Failure: Why I Want My Kids To Experience It

Failure: Why I Want My Kids to Experience It | Marriage & Family Strong | parenting tips | teaching | fear of failure | potential
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Failure has become almost like a bad word amongst the world, and we tend to look down on the people who do fail. So many don’t even try things for fear that they won’t match up to the task.

For a long time, I associated failure with a lifetime of disappointment, lack of money, and overall unhappiness. I thought that by trying something not relevant to anything I had ever done before would mean sure failure. But, after watching a documentary about Walt Disney on Netflix, I am amazed that so much greatness came from a man who wouldn’t give up.

One of the lesser-known movies from Disney is “Meet the Robinsons.” I love that movie because the little boy is met with so many obstacles but he is able to dream and invent. He messes up so many times but with a little encouragement and some people that believe in him even through those failures, he creates a life for his future. If you haven’t seen it, I recommend it, especially for this topic.

Before starting this blog, I worked on a craft and recipe blog. I had originally started it to keep up my writing skills, hoping to connect with people on topics that were important. But as I saw others have success in that niche, I found myself working on more and more posts in that area.

In other words, I didn’t have faith that I would be successful at something different!

Because it wasn’t something that I was absolutely passionate about, although I enjoy sewing, crafting and cooking, I burned out fast. When I think back to it, I wish I would have had someone to tell me to stick to my original goals. I wish I had someone to explain that while those are worthy pursuits and it will reach a lot of people, that by helping even one person with my scattered thoughts would be worth it.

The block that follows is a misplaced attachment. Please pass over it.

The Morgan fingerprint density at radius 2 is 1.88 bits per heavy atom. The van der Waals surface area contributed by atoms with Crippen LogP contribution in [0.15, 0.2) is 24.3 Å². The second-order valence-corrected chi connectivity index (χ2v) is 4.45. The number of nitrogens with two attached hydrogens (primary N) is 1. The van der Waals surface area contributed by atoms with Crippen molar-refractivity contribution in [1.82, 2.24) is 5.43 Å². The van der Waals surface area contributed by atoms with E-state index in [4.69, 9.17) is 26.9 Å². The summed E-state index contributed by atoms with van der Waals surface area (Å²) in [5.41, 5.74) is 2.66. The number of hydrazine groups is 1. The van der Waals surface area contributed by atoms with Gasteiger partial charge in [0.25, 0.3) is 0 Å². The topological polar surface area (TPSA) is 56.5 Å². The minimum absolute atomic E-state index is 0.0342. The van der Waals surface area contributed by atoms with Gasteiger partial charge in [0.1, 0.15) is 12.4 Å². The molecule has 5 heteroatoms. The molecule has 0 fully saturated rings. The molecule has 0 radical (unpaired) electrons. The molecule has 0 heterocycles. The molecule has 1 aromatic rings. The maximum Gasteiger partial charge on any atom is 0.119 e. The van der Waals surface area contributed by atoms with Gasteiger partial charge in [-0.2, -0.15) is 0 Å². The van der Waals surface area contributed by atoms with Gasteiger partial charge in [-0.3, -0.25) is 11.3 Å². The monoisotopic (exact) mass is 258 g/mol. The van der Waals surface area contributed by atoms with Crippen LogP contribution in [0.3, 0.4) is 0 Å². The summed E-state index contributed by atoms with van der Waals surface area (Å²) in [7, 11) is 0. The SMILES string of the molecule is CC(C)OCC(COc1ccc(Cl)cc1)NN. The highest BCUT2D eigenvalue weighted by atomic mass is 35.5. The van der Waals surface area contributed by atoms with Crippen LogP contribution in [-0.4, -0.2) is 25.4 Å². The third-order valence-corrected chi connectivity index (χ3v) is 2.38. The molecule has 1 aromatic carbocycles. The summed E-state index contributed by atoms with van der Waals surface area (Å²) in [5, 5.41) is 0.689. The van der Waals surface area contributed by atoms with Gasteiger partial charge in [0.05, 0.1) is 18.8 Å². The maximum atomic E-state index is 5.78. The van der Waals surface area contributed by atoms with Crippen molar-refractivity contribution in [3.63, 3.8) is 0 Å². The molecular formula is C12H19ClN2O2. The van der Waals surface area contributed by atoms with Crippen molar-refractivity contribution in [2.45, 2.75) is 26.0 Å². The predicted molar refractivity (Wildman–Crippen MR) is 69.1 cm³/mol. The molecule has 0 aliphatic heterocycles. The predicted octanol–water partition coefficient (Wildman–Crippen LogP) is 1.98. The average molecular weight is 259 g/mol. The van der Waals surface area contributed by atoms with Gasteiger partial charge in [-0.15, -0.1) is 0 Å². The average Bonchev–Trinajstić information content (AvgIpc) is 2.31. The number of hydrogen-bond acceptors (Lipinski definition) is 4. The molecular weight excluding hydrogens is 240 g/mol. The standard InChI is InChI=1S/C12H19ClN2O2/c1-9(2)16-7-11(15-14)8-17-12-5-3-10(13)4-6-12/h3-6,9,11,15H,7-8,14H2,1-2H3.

I guess no matter how old we are, we can worry about the fear of failure. The thing is, we need to cultivate a determination to get back up and try again in our kids. We need to show our kids we are willing to take chances and that even when we fail, it’s not the end of the world. Then we can let our kids make the mistakes and then face the consequences, learning in the process and making improvements from there.

“Ann Klotz, head of the Emma Willard School for Girls, suggests parents ask themselves this question before intervening: Are the consequences of the mistake life threatening or permanent? If not, hang back.” Huffington Post

Small risks now allow for bigger risks later

Some of our greatest potential is reached when we take those big leaps into the unknown. But think about the opportunities our kids can survive and thrive in when they have learned what failure is and how to use that to their advantage.

Everyone has dreams but it seems like through the years, those dreams are dampened by the everyday reality around us. If a child is taught to find 10 ways to reach his/her dream goal, because 9 failed, that knowledge goes a long way to help in future ventures or to know exactly how to fix things if it gets off track.

Greater self-accomplishment knowing they did it

Think about the last thing you completed all by yourself. Maybe you built some way to organize your house or finished writing a book you’ve wanted to finish. When you complete something on your own and you know it’s well-done, you can’t help but feel excited.

That excitement usually comes because of the struggles that went along with the process. Maybe you had to work for days to separate the items to keep and the items to trash or donate before you could actually organize anything. Writing that book took two years of revisions and edits to finally get it to the point you want it (obviously an editor and other sets of eyes help here, but you wrote it!)